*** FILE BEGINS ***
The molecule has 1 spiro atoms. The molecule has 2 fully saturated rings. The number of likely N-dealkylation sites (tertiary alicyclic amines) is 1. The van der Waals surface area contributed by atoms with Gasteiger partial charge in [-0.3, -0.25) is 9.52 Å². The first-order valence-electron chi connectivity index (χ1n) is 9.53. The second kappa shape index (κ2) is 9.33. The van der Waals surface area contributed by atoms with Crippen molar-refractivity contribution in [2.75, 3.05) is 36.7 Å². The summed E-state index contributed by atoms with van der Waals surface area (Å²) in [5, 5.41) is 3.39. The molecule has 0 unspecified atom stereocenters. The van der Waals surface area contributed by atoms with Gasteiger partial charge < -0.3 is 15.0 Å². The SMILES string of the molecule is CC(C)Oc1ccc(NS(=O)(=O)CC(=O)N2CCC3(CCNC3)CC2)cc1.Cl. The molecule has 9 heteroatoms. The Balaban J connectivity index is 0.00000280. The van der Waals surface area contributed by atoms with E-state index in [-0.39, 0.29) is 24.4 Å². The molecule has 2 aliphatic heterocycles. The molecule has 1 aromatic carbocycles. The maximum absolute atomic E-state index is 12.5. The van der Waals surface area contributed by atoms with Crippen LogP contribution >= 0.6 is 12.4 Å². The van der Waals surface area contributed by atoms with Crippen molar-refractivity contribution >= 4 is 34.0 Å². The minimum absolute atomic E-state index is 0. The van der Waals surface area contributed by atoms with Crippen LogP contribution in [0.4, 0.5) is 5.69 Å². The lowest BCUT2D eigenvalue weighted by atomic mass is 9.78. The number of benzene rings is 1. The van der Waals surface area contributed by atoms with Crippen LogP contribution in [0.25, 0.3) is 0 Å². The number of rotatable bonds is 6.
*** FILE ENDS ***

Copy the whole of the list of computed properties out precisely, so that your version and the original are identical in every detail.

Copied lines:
The molecule has 1 spiro atoms. The molecule has 2 fully saturated rings. The number of likely N-dealkylation sites (tertiary alicyclic amines) is 1. The van der Waals surface area contributed by atoms with Gasteiger partial charge in [-0.3, -0.25) is 9.52 Å². The first-order valence-electron chi connectivity index (χ1n) is 9.53. The second kappa shape index (κ2) is 9.33. The van der Waals surface area contributed by atoms with Crippen molar-refractivity contribution in [2.75, 3.05) is 36.7 Å². The summed E-state index contributed by atoms with van der Waals surface area (Å²) in [5, 5.41) is 3.39. The molecule has 0 unspecified atom stereocenters. The van der Waals surface area contributed by atoms with Gasteiger partial charge < -0.3 is 15.0 Å². The SMILES string of the molecule is CC(C)Oc1ccc(NS(=O)(=O)CC(=O)N2CCC3(CCNC3)CC2)cc1.Cl. The molecule has 9 heteroatoms. The Balaban J connectivity index is 0.00000280. The van der Waals surface area contributed by atoms with E-state index in [-0.39, 0.29) is 24.4 Å². The molecule has 2 aliphatic heterocycles. The molecule has 1 aromatic carbocycles. The maximum absolute atomic E-state index is 12.5. The van der Waals surface area contributed by atoms with Crippen LogP contribution >= 0.6 is 12.4 Å². The van der Waals surface area contributed by atoms with Crippen molar-refractivity contribution >= 4 is 34.0 Å². The minimum absolute atomic E-state index is 0. The van der Waals surface area contributed by atoms with Crippen LogP contribution in [0.4, 0.5) is 5.69 Å². The lowest BCUT2D eigenvalue weighted by atomic mass is 9.78. The number of benzene rings is 1. The van der Waals surface area contributed by atoms with Crippen LogP contribution in [0.25, 0.3) is 0 Å². The number of rotatable bonds is 6.